Harvest 2023 – All About Barley

By Eat Farm Now
12th July 2023

For many farmers in the UK harvest is now in full swing and one of the first crops to be harvested is barley, or specifically winter barley (read on to find out more about ‘winter’ barley!). But what is this crop used for and how do farmers know when to harvest it?

Barley, along with wheat, is probably one of the best known cereal grains.

Around 70% of barley grown globally is used for animal feed, with the remaining 30% used for producing various food and drink products, especially beer, with the barley being used to produce malt. There are many different varieties of barley and each one creates a slightly different malt which in turn will produce a slightly different beer or whisky, if being used for alcoholic beverages. For farmers, malting barley will always be a more valuable crop than barley produced for animal feed and so some farmers go to great lengths to ensure they have a high quality grain.

How and when is barley harvested?

Barley is harvested using a combine harvester. The principles behind the workings of the combine have remained similar for decades, although the machines are now a lot bigger than they were forty years ago.

‘Winter’ varieties will begin to be harvested in late June, running through into July. ‘Spring’ varieties will ripen slightly later and harvest will often begin in July or August.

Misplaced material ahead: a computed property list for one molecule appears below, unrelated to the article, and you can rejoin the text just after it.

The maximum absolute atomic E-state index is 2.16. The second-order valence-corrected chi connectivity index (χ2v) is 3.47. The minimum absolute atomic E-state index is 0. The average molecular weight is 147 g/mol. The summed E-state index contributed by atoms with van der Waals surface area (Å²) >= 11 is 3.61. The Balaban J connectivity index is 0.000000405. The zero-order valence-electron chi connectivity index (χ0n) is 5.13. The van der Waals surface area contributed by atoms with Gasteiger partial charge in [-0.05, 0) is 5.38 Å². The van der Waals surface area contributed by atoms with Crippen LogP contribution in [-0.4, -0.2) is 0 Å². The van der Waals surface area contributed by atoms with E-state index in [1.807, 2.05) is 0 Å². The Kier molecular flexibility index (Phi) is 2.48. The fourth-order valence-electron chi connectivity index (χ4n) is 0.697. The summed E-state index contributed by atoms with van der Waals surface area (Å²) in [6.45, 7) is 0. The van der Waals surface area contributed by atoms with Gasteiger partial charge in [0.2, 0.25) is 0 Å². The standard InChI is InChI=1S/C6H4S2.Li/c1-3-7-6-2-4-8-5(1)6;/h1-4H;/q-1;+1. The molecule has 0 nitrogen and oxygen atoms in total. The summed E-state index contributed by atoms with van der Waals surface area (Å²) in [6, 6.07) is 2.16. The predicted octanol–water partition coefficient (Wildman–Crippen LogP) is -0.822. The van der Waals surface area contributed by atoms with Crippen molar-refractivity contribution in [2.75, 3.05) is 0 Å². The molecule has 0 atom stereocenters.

For winter barley many farmers will achieve around 8 tonnes per hectare. For spring barley yields will usually be slightly lower.

When the weather is changeable it can be a difficult time for farmers as they need to keep the moisture level of the grain low to ensure the best quality for their customers and to make sure that the grain does not rot.

Once the combine has harvested the crop from the field, a tractor and trailer will transport the grain to a grain store where it will cleaned and then stored before the customer transports it to the next stage of its journey (which could be to a maltster or to a livestock farmer).

The barley straw will either be chopped back into the ground or be sold off the farm to go for animal feed or bedding.

How does a farmer know when their barley crop is ready to harvest?

  • The spikes (heads) of the barley plant will be a golden colour and nodding downwards (they nod further down as they lose more moisture).
  • The seed will be difficult to break with a fingernail and crack when biting with teeth.
  • The farmer will take a reading of the moisture content of the grain.
  • The weather will be dry (to not risk gaining further moisture)

‘Spring’ v ‘Winter’ barley

You may hear a farmer refer to ‘spring’ or ‘winter’ barley. What do they mean by this?

Well, ‘winter’ barley crops are drilled (sown) mainly in the September-November period before harvest. ‘Spring’ barley is sown in the February-May period before harvest.

The further north you go in the UK (or in the US) the later the crop will usually ripen, so in the UK, farmers in the north of Scotland will often be the last to complete harvest.

‘Winter’ barley is typically used for brewing ales and lagers. ‘Spring’ barley is often used more widely across brewing and distilling. Maltsters and distillers need to be precise with what they are looking for in order to make the best quality product for their own customers.

So, next time you see a combine harvester or a tractor heading along the road, think about whether the crop they are harvesting or transporting may be barley.


Image credit: Richard Croft (available here and available under this creative commons license)